1636 The Viennese Waltz – Snippet 03
“King Albrecht must let us collect our rents and taxes from our lands. To do otherwise would be to declare before all the world that he doesn’t respect the rights of his nobles. But, with my uncles in Vienna and serving in Ferdinand II’s court, he is pointing out that he is not required to allow those monies to go to people who are actively at war with him.”
“But you’re not actively at war with him,” Judy the Elder said, nodding.
“Quite right. I am living here in Grantville, a prince in name, but acting as a businessman and not holding any government post for any state. I can collect family rents, tithes and taxes. My uncles can’t, not for lands that are in Bohemia or Silesia. Then there is the matter of my Aunt Beth. She is the duchess of Cieszyn, a duchy in Silesia. Aunt Beth is involved in two lawsuits in the Holy Roman Empire, one with the empire itself and one with my uncle, her husband. Aunt Beth is living in her duchy and daring Uncle Gundaker to come see her there. She appealed to King Albrecht on both cases and he has found for her in both cases. She, in return, has sworn loyalty to King Albrecht.”
“What are the cases about?” Judy the elder asked.
“In a sense both are about her being a woman. There was a privilege granted by King WÅ‚adysÅ‚aw II Jagiellon to Duke Casimir II of Cieszyn in 1498, under which was secured the female succession over Cieszyn until the fourth generation. Aunt Beth is the fourth generation or her older brother was. Ferdinand II insists that she was disqualified by her gender. The lawsuit with Uncle Gundaker involves the wording of the marriage contract and who is the duke or duchess of those lands. And, as I said, when King Albrecht took Bohemia, she appealed both cases to him as her new liege. Albrecht confirmed her as duchess of Cieszyn. She swore fealty to him and has dropped all persecution of non-Catholics in Cieszyn.”
“Good for her,” Judy the Younger said.
“I agree, though I prefer not to say so in my uncle’s hearing,” Karl said.
“Makes sense. There’s lots of stuff I don’t like to talk about in front of Sarah, because she gets all high and mighty.”
“Judy,” Judy the Elder said, warningly. But Judy the Younger just grinned.
“Still, it seems simple enough,” Sarah said. “You appeal to King Albrecht about your rights and collect your rents.”
“Would that it were so simple. There are other issues. Among them that some of our lands are in the Holy Roman Empire — what’s left of it — and openly giving fealty to King Albrecht would be an act of treason against the empire. Not to mention the fact that both my uncles are in the service of the emperor.”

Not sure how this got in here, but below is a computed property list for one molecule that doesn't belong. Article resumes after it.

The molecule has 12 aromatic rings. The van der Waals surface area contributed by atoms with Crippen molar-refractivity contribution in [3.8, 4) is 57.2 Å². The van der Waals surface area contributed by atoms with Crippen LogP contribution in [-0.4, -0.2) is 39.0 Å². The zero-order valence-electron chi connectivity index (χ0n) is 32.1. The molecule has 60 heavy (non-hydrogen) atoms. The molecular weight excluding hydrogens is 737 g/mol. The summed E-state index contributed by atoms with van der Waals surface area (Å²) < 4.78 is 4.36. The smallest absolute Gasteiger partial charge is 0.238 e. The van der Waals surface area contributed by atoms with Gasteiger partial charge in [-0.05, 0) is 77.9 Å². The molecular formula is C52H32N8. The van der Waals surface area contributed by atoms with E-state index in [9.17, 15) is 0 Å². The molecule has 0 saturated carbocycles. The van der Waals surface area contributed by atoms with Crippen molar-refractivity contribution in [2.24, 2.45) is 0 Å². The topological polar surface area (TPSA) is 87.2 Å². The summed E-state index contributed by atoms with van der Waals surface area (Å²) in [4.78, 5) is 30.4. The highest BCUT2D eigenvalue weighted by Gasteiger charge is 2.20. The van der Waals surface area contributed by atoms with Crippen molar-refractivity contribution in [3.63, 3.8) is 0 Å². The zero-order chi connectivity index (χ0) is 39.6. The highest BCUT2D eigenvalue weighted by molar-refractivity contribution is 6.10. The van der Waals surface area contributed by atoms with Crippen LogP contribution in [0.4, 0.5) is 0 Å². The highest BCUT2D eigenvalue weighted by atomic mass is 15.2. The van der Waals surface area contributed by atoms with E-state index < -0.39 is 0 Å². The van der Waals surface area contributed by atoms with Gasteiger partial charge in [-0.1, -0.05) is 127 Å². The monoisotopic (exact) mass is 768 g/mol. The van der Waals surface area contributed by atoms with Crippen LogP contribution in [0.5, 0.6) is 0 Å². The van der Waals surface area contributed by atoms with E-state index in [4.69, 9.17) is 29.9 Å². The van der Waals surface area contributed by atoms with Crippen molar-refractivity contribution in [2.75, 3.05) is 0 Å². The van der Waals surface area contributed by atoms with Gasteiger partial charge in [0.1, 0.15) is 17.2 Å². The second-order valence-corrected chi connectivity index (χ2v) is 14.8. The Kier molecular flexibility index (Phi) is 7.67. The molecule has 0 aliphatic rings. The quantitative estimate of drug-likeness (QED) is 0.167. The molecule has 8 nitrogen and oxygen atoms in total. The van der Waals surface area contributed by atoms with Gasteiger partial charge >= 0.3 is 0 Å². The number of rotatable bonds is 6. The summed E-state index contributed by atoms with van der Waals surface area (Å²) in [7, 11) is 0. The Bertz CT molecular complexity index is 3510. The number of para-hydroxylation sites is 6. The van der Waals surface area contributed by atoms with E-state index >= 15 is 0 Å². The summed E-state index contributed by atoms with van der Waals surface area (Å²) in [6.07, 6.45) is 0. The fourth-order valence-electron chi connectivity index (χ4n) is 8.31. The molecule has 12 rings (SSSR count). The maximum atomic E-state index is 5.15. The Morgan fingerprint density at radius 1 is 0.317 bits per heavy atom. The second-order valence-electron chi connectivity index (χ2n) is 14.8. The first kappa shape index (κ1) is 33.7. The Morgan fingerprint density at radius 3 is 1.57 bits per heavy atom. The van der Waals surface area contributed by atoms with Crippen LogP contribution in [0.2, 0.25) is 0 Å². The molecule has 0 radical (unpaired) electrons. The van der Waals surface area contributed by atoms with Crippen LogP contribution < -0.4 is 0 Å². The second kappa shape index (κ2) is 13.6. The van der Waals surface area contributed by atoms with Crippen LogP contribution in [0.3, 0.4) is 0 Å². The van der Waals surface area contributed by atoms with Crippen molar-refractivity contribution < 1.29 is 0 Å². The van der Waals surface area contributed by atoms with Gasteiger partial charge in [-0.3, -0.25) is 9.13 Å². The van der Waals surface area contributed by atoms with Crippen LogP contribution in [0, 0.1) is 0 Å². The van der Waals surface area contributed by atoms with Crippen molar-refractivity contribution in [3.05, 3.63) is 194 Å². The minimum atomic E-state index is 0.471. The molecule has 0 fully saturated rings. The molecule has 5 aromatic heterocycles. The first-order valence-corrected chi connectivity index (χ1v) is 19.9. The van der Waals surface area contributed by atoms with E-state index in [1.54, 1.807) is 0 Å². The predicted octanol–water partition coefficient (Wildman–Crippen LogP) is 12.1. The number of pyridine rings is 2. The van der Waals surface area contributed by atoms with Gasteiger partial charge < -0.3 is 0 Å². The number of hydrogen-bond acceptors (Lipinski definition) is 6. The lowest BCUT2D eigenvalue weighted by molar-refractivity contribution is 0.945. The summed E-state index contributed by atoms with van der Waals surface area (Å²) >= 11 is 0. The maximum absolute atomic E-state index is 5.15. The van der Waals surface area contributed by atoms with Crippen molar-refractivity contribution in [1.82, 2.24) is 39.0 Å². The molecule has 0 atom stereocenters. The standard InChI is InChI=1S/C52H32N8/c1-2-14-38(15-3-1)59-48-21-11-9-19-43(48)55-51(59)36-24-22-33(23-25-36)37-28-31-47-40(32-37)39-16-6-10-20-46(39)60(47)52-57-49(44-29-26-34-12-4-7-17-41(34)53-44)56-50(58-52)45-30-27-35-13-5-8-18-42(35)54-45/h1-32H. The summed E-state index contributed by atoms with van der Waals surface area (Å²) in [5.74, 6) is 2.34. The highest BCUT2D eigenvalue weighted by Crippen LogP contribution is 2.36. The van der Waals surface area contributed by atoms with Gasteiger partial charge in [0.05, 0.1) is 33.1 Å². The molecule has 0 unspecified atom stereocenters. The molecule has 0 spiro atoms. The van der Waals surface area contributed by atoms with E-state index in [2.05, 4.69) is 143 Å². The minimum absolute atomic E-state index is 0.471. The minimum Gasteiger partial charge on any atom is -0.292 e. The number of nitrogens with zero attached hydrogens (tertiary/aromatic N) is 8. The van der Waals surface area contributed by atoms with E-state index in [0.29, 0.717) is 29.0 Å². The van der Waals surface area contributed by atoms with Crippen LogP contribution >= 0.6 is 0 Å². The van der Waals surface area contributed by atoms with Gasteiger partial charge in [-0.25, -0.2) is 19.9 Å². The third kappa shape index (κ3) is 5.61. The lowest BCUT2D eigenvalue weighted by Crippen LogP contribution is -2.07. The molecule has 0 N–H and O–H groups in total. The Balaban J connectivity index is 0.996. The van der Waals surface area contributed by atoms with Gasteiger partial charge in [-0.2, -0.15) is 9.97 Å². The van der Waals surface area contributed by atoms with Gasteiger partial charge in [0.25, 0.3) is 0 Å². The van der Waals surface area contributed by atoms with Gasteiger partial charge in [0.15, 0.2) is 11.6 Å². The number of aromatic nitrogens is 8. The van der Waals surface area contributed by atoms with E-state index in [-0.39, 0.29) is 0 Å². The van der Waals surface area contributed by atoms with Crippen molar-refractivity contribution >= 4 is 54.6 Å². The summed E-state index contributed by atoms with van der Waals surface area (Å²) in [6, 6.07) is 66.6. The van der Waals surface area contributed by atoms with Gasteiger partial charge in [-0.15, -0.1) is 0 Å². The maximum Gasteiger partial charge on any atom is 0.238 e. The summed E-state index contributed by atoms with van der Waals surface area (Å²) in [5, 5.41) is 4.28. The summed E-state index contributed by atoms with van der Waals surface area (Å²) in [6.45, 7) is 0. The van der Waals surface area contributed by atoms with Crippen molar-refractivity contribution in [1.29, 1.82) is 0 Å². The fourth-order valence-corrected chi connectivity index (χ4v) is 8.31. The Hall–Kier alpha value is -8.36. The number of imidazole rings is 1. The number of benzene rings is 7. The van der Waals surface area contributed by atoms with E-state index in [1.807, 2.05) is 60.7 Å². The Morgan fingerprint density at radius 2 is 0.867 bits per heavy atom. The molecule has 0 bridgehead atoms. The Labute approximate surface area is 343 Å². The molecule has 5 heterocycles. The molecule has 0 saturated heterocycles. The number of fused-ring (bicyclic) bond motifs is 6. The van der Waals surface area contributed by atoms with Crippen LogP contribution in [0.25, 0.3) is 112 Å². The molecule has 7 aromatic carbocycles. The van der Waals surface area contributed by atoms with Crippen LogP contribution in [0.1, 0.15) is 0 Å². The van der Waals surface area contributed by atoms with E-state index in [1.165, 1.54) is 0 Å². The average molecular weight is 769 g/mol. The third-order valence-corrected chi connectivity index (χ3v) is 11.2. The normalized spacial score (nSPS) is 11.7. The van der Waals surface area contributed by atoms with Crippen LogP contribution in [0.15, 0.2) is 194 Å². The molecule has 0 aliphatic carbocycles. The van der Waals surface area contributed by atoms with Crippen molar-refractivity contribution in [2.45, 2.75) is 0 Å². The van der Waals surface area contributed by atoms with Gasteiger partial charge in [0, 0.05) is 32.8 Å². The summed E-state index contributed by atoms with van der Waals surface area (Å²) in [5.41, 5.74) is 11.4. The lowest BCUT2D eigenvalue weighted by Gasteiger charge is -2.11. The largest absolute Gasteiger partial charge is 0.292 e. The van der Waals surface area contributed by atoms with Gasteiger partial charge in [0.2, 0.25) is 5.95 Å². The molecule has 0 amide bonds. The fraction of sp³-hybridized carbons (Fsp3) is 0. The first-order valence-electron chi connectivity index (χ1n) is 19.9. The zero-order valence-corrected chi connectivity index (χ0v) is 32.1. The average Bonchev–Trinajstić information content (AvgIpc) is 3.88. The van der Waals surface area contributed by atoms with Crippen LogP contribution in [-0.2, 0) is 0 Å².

“Would it be taken that seriously?” Judy the Elder asked. “I’m no historian, but I seem to recall that it was . . . is . . . pretty standard practice to have part of the family on one side and the other part on the other, to cover all the bets, so to speak.”
“Yes, we do, so to speak, cover all the bets and the kings and emperors know it. But we are expected to be as discreet about it as we can. More importantly, we are expected to pay our taxes. By each side.”
“How unreasonable!” Judy the Younger said. Then laughed.
“My thoughts exactly,” Karl agreed. “Ferdinand is bringing considerable pressure on my family to support the government. And the family, in turn, are asking me to send them the money to do it with. It would be very convenient for me to not have that money available.
“It has always been my intention to invest in the family lands in Bohemia and Silesia. However, my plan was to do it gradually, in a systematic way, once the armies were out of the area. Now I need to rush things a bit and I am in need of advice.”
“What sort of advice?” Judy the Elder asked.
“What should I buy? Who should I buy it from? Understand, it’s not necessary that everything I buy be shipped immediately. In fact, it would be better in some ways if it were delayed. It will be more likely to get there if it waits till some of the armies have moved out of the area. At the same time, I have no desire to spend a great deal of money and then have the company I’m buying these products from go broke.”
“Part of that includes areas where it would be illegal for me to help you,” Mrs. Wendell said. “I can tell you what you need to buy but not which company to buy it from. It’s simply too easy for a conflict of interest to rear its ugly head if I recommend specific companies. This is a case where public officials have to be like Caesar’s wife, because any suspicion that we were endorsing a company for personal gain, or even for the general gain of Grantville, would endanger the whole industrialization project.
“The Grantville Better Business Bureau maintains a list of companies and their reputation. Beyond that, Sarah and Judy can probably tell you quite a bit about the economic health of most of the companies that are likely providers.
“As to what you will need, to a great extent that depends on the situation in Bohemia and Silesia, and that’s getting a bit far afield for my expertise. But, in general, the first issue is transport because good transport makes everything else easier and its lack makes everything else almost impossible. Whether that means Fresno scrapers for improving roads, small steam engines for barges, light rail, even wooden rail to get you through the next few years till you can replace it with steel, depends on your terrain and situation. There are also issues of where the roads should go, which depends on your relations with the neighboring landlords. It’s not going to do you that much good to put in a road if the goods are going to be stopped at the border anyway.”